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Posted by on Mar 12, 2012 | 0 comments

Build a Mason Bee House and They Will Come

Build a Mason Bee House and They Will Come

Now is the perfect time to install an orchard mason bee house in your yard. The metallic blue-black mason bees, if you’ve never encountered them, are a welcome addition to our backyards and gardens, because they’re native, they don’t sting (unless you step on a female who has a stinger, unlike the male), and they make busy work of pollinating our fruit trees, vegetables, and berry bushes early in the season.

I’ve seen a lot of press recently about mason bees (who get their name from the way they seal their nests with mud), and so I made a mason bee house over the weekend in less than an hour. The source that first inspired me came from Pinterest and then ultimately from the National Wildlife Federation.

You can find various instructions for making the houses on the Web from wood, almost like making a bird house, or with small tubes made from bamboo or even straws. I decided to make this model after finding a perfectly sized block of wood in the alley.

1. Get a block of wood that’s at least 5 inches in diameter and longer than a foot. Use a 1/4 drill bit and drill approximately 30-40 evenly spaced holes about 3-5 inches long into the wood, but do not go all the way through.

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3. Add an overhang so that the holes won’t get wet when it rains. I still need to fashion one for mine, but I have a few days to do so since the forecast is for dry, sunny (and warm) days for the week ahead. Add nails in the side so you can add wire or garden twine in order to hang the house.

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4. Find a way to hang the house in a location that will receive morning sun.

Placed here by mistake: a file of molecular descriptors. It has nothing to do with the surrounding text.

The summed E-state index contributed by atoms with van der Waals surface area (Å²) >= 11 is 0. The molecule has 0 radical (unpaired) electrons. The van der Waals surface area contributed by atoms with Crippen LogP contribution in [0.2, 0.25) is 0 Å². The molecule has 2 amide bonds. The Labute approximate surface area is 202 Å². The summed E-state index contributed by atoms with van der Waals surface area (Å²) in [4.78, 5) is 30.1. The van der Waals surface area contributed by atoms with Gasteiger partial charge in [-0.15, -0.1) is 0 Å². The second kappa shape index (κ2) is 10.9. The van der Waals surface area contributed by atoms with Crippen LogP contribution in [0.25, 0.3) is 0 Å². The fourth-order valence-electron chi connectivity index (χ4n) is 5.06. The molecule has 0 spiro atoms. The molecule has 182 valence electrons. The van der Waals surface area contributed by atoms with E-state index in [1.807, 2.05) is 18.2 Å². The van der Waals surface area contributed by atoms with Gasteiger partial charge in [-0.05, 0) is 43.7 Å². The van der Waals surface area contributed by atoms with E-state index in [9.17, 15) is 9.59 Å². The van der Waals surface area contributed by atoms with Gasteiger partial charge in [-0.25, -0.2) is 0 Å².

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5. Keep an eye out for bees!

Other considerations:

  • Make sure the house will stay dry by adding an overhang.
  • Angle the holes so any moisture that gets in can drain out.
  • Make sure the house doesn’t move in the wind; the bees won’t be inclined to live in a house that moves.
  • Hang at least four feet higher or even higher if possible to make sure rodents or raccoons or other pests don’t get to the nectar and pollen.
  • Create about 30-40 holes because mason bees like nesting close together. Too many and they can’t keep track of their hole.
  • Are mason bees the same as the dreaded carpenter bees? Some worry that making a mason bee house will attract carpenter bees, but it’s just not so. Carpenter bees burrow into wood, but the mason bee finds an existing hole, like an insect or woodpecker hole, in which to build a nest.

Within the next month or so, I’ll be looking for the females going to and from the house with their nectar and pollen. They’ll eventually stay in a hole and lay an egg and then repeat the activity in the same hole, move on to another hole, and do this routine on and on for about four to six weeks.

After that, the female bees will die. While they’re doing their routine of pollen and nectar collecting and egg laying, the male eggs, which are the ones the female laid toward the front of the holes (the female eggs are in back), will hatch and eat the nectar and pollen inside the hole, and the spin a cocoon to last all winter. Next spring, the males will come out of the bee house first, followed by the females.

It only takes two or three mason bees to pollinate a mature apple tree. They’re better at pollination than honey bees and they do it in the rain, which honey bees don’t. They’re also solitary and so less likely to succumb to disease. Another interesting fact: They don’t make honey.

My goal is to build more mason bee houses (some from the bamboo tubes) and hang them in my daughter’s school courtyard, the community garden, and other places around town. Adding a bee house to your yard is a great way to meet one of the qualifications for becoming a backyard wildlife habitat too.

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